Illustration by Shenuka Corea

An Open Campus Should Retain Its Identity

NYUAD is an untraditional university in the UAE. It was started that way and it should remain that way.

Mar 24, 2018

Any seasoned resident of the UAE is familiar with the complexity of the gray. It is that intersection between legality and social permissibility. It is regularly manifested in a culture that implicitly nods to freedom through unstated exceptions, while simultaneously quashing liberty through self-censorship.
At times, certain institutions thrive on the gray. Though still unstated, exceptions land in their favor. At other times, certain institutions suffer from the gray. A fear of clarity forces them to overcompensate and lose freedoms to self-censorship.
For some at NYU Abu Dhabi, it is apparent that this trade-off in gray institutional status was best operationalized in the decision concerning how open our campus was to become.
The more closed off from the wider Abu Dhabi community NYUAD was, the freer it was to operate within exceptional parameters.
In 2015, the isolation of NYUAD from the wider city of Abu Dhabi was plainly apparent. Within less than a year of moving to Saadiyat, the “open campus” was flanked on one side by a desert and on the other by a check point.
“[The] institutionalization of the checkpoint forces our community to reevaluate some of its core values — especially those regarding inclusion,” some cried, as the bridge checkpoint gained increased prominence.
The university responded to these concerns. The checkpoint’s relevance slowly deteriorated from an everyday affair to little more than a dusty non-entity.
But, with the likes of the checkpoint reduced, there began a recession of other freedoms on campus: the perceived cost of openness.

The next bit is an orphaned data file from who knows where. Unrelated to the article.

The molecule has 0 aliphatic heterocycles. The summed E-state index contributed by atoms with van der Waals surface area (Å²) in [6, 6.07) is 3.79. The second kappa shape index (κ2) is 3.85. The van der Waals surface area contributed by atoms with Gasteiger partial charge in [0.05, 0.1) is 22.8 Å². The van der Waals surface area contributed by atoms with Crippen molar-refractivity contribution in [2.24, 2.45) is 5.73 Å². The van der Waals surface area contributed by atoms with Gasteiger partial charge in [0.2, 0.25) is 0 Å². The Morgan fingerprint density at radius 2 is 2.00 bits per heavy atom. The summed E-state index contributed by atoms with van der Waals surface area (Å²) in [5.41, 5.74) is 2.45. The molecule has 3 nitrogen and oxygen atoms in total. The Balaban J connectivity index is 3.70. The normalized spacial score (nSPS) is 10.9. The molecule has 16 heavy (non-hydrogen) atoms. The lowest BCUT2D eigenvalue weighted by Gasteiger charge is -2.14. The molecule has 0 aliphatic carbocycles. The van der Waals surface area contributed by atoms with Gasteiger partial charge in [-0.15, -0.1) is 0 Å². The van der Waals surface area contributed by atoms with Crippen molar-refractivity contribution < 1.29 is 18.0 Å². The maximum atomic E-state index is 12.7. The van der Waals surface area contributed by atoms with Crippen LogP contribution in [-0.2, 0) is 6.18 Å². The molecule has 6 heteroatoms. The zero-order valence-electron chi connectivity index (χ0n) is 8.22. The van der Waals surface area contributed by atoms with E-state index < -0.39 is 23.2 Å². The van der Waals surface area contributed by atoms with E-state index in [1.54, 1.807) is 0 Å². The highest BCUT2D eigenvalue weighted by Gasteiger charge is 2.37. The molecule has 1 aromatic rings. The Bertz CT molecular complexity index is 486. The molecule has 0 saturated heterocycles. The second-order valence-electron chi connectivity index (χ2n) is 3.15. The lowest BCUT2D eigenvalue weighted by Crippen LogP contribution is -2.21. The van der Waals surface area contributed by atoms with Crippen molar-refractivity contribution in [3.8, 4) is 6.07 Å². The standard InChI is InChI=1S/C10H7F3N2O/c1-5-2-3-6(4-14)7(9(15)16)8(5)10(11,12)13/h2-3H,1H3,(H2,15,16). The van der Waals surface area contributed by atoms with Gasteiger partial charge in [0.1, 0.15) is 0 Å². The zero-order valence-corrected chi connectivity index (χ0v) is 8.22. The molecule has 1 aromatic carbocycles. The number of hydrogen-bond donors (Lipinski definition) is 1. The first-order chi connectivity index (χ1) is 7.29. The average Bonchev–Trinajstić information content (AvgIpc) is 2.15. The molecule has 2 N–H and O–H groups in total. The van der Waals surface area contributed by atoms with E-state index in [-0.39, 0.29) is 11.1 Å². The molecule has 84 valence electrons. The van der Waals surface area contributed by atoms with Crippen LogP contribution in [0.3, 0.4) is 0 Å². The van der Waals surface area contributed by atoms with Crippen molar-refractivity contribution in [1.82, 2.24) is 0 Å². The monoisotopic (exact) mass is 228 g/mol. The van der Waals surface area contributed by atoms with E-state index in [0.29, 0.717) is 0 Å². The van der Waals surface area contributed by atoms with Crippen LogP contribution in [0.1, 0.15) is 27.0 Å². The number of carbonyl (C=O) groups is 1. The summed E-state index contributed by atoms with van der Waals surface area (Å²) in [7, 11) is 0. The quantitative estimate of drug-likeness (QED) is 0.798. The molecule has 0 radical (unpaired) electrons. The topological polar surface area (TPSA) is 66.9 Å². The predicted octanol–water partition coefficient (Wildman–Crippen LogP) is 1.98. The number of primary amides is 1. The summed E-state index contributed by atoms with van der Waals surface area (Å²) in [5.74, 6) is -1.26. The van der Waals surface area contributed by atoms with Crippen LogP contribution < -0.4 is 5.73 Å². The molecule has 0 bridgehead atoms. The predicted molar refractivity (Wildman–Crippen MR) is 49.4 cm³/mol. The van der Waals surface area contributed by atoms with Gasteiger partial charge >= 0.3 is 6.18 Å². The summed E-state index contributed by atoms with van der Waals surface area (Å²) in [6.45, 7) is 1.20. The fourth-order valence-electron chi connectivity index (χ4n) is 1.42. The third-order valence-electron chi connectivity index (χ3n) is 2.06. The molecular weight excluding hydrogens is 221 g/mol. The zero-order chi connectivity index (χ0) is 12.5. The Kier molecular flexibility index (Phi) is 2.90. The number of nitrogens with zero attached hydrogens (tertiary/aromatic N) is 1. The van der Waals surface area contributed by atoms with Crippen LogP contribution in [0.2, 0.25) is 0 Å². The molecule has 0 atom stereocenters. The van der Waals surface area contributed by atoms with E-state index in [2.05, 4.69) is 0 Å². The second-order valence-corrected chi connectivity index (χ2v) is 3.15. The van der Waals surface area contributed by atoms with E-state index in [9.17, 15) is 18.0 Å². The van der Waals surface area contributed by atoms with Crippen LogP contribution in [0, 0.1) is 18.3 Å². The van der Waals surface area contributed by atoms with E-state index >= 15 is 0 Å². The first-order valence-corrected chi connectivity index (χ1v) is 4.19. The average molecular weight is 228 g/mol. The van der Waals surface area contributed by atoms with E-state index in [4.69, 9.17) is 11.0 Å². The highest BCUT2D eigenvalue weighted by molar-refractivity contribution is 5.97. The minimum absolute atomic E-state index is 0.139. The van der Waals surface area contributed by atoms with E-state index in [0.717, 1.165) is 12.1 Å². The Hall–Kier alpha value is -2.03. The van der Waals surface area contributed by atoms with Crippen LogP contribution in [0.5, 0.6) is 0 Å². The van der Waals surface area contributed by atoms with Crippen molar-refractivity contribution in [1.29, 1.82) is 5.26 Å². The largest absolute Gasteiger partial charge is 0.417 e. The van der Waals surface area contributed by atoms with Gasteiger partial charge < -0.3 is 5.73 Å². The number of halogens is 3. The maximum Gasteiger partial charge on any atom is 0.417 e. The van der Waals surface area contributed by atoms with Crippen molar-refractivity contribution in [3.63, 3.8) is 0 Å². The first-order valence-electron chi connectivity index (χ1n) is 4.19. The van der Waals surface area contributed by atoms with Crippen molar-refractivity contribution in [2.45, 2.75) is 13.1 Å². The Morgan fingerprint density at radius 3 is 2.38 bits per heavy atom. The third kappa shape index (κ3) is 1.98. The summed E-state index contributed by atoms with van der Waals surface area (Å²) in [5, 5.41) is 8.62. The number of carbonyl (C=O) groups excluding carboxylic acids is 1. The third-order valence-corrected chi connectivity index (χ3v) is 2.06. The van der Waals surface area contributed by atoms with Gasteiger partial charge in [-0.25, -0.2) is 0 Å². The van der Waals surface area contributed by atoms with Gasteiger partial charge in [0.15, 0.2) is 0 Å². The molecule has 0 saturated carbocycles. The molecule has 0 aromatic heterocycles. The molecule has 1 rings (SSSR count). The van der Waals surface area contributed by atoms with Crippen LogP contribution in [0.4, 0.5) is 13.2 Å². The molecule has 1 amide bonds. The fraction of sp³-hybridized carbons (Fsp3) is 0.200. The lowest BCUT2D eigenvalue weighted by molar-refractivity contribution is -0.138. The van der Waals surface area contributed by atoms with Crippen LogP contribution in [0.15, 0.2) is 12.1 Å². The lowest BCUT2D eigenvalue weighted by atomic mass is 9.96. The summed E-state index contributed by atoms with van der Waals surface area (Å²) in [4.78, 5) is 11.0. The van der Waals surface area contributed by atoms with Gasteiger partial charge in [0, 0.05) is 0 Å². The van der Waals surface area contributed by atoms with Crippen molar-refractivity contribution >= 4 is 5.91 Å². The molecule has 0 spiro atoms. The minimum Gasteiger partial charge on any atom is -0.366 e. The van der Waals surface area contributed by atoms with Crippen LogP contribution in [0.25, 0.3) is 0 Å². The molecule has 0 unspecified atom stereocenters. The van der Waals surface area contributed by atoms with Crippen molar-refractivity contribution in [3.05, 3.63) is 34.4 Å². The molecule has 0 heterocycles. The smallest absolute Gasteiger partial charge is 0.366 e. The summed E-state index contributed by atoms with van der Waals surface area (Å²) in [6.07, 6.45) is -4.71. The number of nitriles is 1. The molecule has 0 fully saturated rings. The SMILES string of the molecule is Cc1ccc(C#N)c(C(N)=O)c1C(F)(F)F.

Rainbow flags no longer hung from dormitory windows. Physical posters without contact details were banned from parts of campus. Courses like Arabs, Sex and Modernity became Arabs, X, and Modernity. The changes were subtle, but quantifiable.
Now, in response to exponentially greater events on campus like the World Police Games, the Ideas Weekend and the MENA Special Olympics, the trade-offs have accelerated, and with them the loss of exceptional liberties.
Residents have reported being questioned by security for staying late in dorms that are not their own. Opaque plastic bags are checked in residence halls. Facilities designed for residents are shuttered for weeks. Student Interest Group posters mentioning queerness have silently disappeared from C2. And now to access certain parts of the internet, students need to use tools on top of NYU’s already tunneled WiFi.
Figures like John Sexton and Al Bloom are leaving. With them go the last vestiges of an entrepreneurial NYUAD. An NYUAD which could shift rapidly and carve out new exceptions for itself.
Losses in exceptionalism that happen in the years to come will have increased permanence.
So it is time that NYUAD broke the mirage.
Being an increasingly open university does not mean we have to bend values unique to NYUAD. There is no necessary link between how open NYUAD is to the public and how much it then has to appease the interests of those tangentially involved in our community.
NYUAD is an untraditional university in the UAE. It was started that way and it should remain that way. We need to stop forfeiting the very liberties that make us unique. If NYUAD does not retrench, it is not long until facets like The Gazelle too will cease to exist.
Email Tom Klein at
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